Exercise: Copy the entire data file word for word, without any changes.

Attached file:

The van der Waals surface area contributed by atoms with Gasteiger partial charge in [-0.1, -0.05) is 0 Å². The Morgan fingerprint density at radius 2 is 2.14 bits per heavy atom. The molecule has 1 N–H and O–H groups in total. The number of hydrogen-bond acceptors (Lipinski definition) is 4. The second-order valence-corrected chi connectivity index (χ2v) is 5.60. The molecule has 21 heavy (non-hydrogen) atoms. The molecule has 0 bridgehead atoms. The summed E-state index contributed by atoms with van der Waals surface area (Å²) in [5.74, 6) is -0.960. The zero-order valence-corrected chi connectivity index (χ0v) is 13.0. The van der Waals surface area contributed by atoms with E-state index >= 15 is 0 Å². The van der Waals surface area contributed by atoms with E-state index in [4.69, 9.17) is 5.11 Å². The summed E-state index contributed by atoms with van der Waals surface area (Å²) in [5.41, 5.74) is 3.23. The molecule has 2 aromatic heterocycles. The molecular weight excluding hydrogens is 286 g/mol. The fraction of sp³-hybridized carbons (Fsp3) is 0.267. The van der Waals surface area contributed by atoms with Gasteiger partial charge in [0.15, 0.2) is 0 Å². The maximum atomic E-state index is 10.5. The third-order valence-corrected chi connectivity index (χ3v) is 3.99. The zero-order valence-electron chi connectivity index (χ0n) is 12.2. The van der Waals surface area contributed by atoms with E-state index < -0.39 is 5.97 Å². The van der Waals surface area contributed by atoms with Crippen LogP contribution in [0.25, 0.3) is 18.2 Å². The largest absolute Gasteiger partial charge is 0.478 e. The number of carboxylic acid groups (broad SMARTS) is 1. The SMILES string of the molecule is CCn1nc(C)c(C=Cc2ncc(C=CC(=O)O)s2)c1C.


The van der Waals surface area contributed by atoms with Gasteiger partial charge in [-0.1, -0.05) is 0 Å². The Morgan fingerprint density at radius 2 is 2.14 bits per heavy atom. The molecule has 1 N–H and O–H groups in total. The number of hydrogen-bond acceptors (Lipinski definition) is 4. The second-order valence-corrected chi connectivity index (χ2v) is 5.60. The molecule has 21 heavy (non-hydrogen) atoms. The molecule has 0 bridgehead atoms. The summed E-state index contributed by atoms with van der Waals surface area (Å²) in [5.74, 6) is -0.960. The zero-order valence-corrected chi connectivity index (χ0v) is 13.0. The van der Waals surface area contributed by atoms with E-state index >= 15 is 0 Å². The van der Waals surface area contributed by atoms with E-state index in [4.69, 9.17) is 5.11 Å². The summed E-state index contributed by atoms with van der Waals surface area (Å²) in [5.41, 5.74) is 3.23. The molecule has 2 aromatic heterocycles. The molecular weight excluding hydrogens is 286 g/mol. The fraction of sp³-hybridized carbons (Fsp3) is 0.267. The van der Waals surface area contributed by atoms with Gasteiger partial charge in [0.15, 0.2) is 0 Å². The maximum atomic E-state index is 10.5. The third-order valence-corrected chi connectivity index (χ3v) is 3.99. The zero-order valence-electron chi connectivity index (χ0n) is 12.2. The van der Waals surface area contributed by atoms with E-state index < -0.39 is 5.97 Å². The van der Waals surface area contributed by atoms with Crippen LogP contribution in [0.25, 0.3) is 18.2 Å². The largest absolute Gasteiger partial charge is 0.478 e. The number of carboxylic acid groups (broad SMARTS) is 1. The SMILES string of the molecule is CCn1nc(C)c(C=Cc2ncc(C=CC(=O)O)s2)c1C.